Wednesday, February 20, 2008
Now that I have had a chance to read in some detail the Supreme Court's decision in LaRue v. DeWolff, Boberg & Associates, I am more convinced than ever that this case will go down as one of the more important ERISA remedies cases in recent memory; more important than merely its essential holding that, "that although §502(a)(2) does not provide a remedy for individual injuries distinct from plan injuries, that provision does authorize recovery for fiduciary breaches that impair the value of plan assets in a participant’s individual account." Nevertheless, many additional issues that could have been decided were avoided or not addressed by the full court and still need to be considered in the future.
Here are my reflections on the ERISA case of the day:
1. Justice Stevens was the perfect person to write the majority opinion (joined by Souter, Breyer, Ginsburg, and Alito) because twenty-three years earlier he wrote the decision in the Russell case, which found that consequential damages were not permitted under a Section 502(a)(2) breach of fiduciary duty claim. His understanding that Russell applied to the the meaning of a plan loss in the defined benefit plan context as opposed to the defined contribution plan (401(k)) context of this case, carries considerable weight in trying to decide the relationship between LaRue and Russell. In fact, and this is rank speculation on my part, I wonder if Alito joined the progressives because he was particularly swayed by the meaning of that case given to it by its original author.
2. This was some thought that the Court would also decide whether LaRue could bring his breach of fiduciary claim under the catch-all provision of Section 502(a)(3) for "appropriate equitable relief." Although that was the provision LaRue filed his case under, the Court decided that it was not necessary to address issues about whether make whole relief is available under (a)(3) in order to come to a decision in this case. So the issue of make whole relief under (a)(3), aptly highlighted by Justice Ginsburg in her 2004 concurrence in Davila will have to await another day.
3. A point not only stressed by the majority, but bought into by Justices Thomas and Scalia, in their textualist concurring opinion in the result, is that a loss is a loss is a loss when considered what is a plan loss under Section 409 in the defined contribution context. As Stevens put it: "Although record does not reveal the relative size of petitioner's account, the legal issue under Section 502(a)(2) is the same whether his account includes 1% or 99% of the total assets of the plan.
4. I could not agree less with the concurrence written by Chief Justice Roberts, and joined by everybody's favorite swing vote, Justice Kennedy, that this case is really not a fiduciary breach case under 502(a)(2), but rather a denial of benefit case under 502(a)(1)(B), subject to exhaustion and Firestone discretion. I think it is interesting that Justice Scalia did not join Roberts opinion since he asked most of the questions in the oral argument about (a)(1)(B) alternative, but it seems clear that he and Thomas believed this was a fiduciary case and not a benefits case being mischievously recast.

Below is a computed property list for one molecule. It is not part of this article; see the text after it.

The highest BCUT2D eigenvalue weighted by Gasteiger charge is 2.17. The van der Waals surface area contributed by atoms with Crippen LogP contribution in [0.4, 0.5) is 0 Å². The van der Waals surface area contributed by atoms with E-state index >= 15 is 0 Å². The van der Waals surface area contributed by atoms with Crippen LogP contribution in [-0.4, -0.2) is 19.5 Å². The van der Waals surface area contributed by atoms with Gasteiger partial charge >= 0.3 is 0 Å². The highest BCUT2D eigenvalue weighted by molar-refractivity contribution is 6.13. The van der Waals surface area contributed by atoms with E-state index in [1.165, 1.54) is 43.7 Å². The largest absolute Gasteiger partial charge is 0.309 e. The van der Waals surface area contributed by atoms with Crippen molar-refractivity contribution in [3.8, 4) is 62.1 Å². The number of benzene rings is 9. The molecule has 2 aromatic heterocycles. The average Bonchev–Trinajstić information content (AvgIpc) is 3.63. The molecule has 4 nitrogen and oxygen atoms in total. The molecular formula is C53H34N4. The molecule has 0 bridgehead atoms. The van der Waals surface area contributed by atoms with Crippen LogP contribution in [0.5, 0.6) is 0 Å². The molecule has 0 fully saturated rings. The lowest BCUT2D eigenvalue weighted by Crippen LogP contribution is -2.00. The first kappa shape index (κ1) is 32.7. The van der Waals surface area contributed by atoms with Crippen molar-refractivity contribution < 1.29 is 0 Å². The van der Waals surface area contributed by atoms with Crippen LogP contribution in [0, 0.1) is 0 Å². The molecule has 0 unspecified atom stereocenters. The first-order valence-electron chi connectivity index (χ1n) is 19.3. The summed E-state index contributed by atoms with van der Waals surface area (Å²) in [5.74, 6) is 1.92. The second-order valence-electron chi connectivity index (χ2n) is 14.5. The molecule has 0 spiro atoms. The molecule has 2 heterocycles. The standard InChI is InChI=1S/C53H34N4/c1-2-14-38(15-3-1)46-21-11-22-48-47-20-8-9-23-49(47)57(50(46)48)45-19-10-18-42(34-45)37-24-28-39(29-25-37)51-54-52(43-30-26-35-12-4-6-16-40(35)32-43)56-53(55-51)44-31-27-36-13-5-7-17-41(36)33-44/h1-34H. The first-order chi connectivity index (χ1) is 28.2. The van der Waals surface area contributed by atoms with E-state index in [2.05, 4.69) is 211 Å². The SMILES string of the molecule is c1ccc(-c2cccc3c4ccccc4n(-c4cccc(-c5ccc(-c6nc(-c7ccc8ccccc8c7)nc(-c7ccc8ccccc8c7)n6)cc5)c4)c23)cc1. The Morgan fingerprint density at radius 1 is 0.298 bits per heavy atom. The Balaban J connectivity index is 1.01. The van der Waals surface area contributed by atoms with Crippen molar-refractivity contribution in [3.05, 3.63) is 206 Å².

5. Justice Roberts concurrence has the potential to completely undermine the holding of the LaRue majority. Roberts writes that lower federal courts in the future should consider whether 502(a)(1)(B) applies in a case like this and if so, whether there must be exhaustion of internal remedies before the 502(a)(2) issue is reached, if at all. There is the argument under Varity that if appropriate relief is available under (a)(1)(B), there is no need to consider an (a)(2) remedy. This would be disastrous for ERISA participants because the (a)(1)(B) remedy would not provide any meaningful remedy to make up their losses from their individual accounts.
6. Indeed, even the majority leaves open in footnote 3 of its opinion the possibility that LaRue may still lose the case on the merits, including because there is still the question open of "whether he was required to exhaust remedies set forth in the Plan before seeking relief in federal court pursuant to Section 502(a)(2). That being said, I think there is an important difference between recharacterizing this case as an (a)(1)(B) case (Robert's view, mistaken I believe), and whether one must exhaust internal remedies under (a)(2) like one must under (a)(1)(B).
7. Justice Stevens also seems to approve of the loss of profit point under Section 409 in footnote 4 of the opinion. Since at least 1985's Bierwirth decision by the Second Circuit, loss of the plan does not go to whether the plan made money or lost money, but whether the plan could have made more profit if fiduciary duties had not been breached. From my own recollection, this is the first type that the Supreme Court has sanctioned the Bierwirth formulation in this context.
8. Kudos to Susan Stabile, Bruce Wolk, and John Langbein for having their employee benefit case book relied upon by Justice Stevens in his opinion.
9. Double kudos to Ed Zelinky, "Mr. ERISA," for not only having his Yale Law Journal piece relied upon twice by the majority, but for apparently providing the necessary distinction between Russell and LaRue that the Court relied upon!!!
10. Also kudos to Radha Pathak for organizing the amicus brief of eleven law professors that I joined which opposed the motion to dismiss on mootness grounds filed by DeWolff in this case. Justice Stevens mentioned in footnote 6 of the majority opinion why he agreed with us and others that the case was not moot: simply because a participant as defined by ERISA includes a former employee with a colorable claim to benefits.